Dump Stations havenít been a big issue. We joined the Flying J RV club thing (a penny or more per gallon off their gasoline price, thank you very much!) and they give you a directory of all the Flying J gas stations. Most of them have RV dumps. The open campgrounds have dumps. Some rest stops have dumps. Really, not much problem to dump if you can get the valves to open!

The de-humidifier I consider essential for long term winter camping. Ours is a LG (I paid a few bucks more and got one with the better control panel) and it is a 40 pint one. I looked at the little ones but was unimpressed. It is amazing how many gallons of water this thing produces. Our trailer stays dry inside without much frost or dripping. Canít imagine what it would be like without the de-humidifier, however. We just empty it before towing the trailer and when the tank is full. It has auto shutdown when its tank is full. We found a spot for it under our table and it is out of the way, give off heat to help heat the trailer, and its only drawback is that it is a bit heavy. But we really donít move it very much.

Iíll get to the other mods another time. Thanks to everyone who replied to my post. It is nice to be in touch with folks who know a good trailer when they see one! Best wishes to all!

Lowell
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Foreground: My year 2000 T-2363 and Nissan Titan truck. Background: my old 1984 T-1950 with Lincoln Towncar. Gave it as a wedding present to my daughter and new son-in-law.
http://farm3.static.flickr.com/2154/...9be17d28da.jpg
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Old 01-25-2008, 05:12 PM   #8
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Hey Lowell,

Think you need to change your signature line - as it sure seems like you are definately using your T2363 to it fullest extent!
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Old 02-01-2008, 01:59 AM   #9
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SUN #148
niteowl
You are right. Done. I figured out how to put a picture in it too! I love this trailer!

Lowell
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Foreground: My year 2000 T-2363 and Nissan Titan truck. Background: my old 1984 T-1950 with Lincoln Towncar. Gave it as a wedding present to my daughter and new son-in-law.
http://farm3.static.flickr.com/2154/...9be17d28da.jpg
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Old 02-01-2008, 03:22 PM   #10
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niteowl
One of the problems that I have dealt with is that of frozen dump valves on my exposed holding tanks. The Ultra-heat heaters seem to work fine to keep the black and gray water from freezing in the tanks and pipes, but did not keep the dump valves from freezing shut and becoming non-operational.

I called the Ultra-heat tech support. They feel the problem is frozen water in the gate valve groove. Even though the liquid on the other side of the valve is above freezing and remains liquid, on the air side of the valve the cold temperature will cause the water in the groove to freeze making the valve non-operational.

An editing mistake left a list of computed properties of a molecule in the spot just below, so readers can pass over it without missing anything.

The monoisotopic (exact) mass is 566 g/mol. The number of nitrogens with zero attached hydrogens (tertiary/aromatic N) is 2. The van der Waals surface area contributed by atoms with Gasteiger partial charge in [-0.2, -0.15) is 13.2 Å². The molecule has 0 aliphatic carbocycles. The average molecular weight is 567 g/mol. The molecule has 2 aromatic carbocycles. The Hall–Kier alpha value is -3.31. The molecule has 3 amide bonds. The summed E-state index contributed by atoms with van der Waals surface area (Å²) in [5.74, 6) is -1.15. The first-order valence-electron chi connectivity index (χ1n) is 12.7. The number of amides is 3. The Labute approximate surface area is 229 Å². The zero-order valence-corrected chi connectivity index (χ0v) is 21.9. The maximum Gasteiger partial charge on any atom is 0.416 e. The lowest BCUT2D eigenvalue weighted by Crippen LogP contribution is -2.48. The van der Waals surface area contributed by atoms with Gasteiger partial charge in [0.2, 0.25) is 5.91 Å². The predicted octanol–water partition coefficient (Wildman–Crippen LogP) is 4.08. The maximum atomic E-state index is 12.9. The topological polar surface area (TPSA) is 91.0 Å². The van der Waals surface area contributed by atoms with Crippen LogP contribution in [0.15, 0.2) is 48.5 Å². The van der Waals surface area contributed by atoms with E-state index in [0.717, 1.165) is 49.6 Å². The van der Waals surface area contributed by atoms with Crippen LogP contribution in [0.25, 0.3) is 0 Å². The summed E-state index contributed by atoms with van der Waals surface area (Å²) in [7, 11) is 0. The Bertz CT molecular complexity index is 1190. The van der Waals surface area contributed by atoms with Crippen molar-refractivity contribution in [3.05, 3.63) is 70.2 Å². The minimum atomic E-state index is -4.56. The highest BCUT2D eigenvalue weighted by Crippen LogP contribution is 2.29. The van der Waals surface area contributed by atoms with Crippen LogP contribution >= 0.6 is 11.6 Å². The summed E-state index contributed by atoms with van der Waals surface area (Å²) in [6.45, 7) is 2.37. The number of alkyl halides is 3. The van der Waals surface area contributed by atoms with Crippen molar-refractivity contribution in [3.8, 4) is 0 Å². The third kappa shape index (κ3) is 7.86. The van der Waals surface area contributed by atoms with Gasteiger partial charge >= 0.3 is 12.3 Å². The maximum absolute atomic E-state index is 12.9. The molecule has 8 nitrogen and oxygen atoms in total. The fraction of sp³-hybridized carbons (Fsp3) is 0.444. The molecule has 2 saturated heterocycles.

Ultra-heat suggests installing one of their elbow heaters on the non-liquid side of the valve to keep it warmed up. According to them, their 3 inch elbow heater draws about 25 watts at 12 VDC and the 1.5 inch elbow heater draws about 12 watts at 12 VDC.

I raised the issue of their pipe heaters damaging pipes without liquid in them, according to their website. He said while they might soften the plastic, he doesnít know of any pipes that were actually damaged from their heaters. The real problem is odors in the coach if you leave the heaters on without liquid in the tanks and pipes.

I think installing the elbow heater would probably work. There were a few issues. You only need to open the valves to dump. To keep the valve area warm at other times is a waste of power. You could put that elbow heater on a separate switch to solve that issue. Some folks might be short on enough DC power in their installations, too.

Also, it needs to be warm outside to install their heaters. As I am living in the winter cold right now and I needed a solution that would work now to get my valves open. I tried using a hair dryer on them and it worked one time I tried it but did not work the second time. I needed a simple and cheap solution.

Here is what I came up with. I had an extra end cap for the drain pipe. I simply drilled a hole in the spare end-cap and installed a light socket. I used epoxy to glue it into place. By adjusting the size of the bulb you can adjust the amount of heat. If you get the receptacle mounted in the center of the cap and make sure it is straight, and choose the correct bulb size for your installation, the bulb wonít touch the plastic drain pipe or gate valves.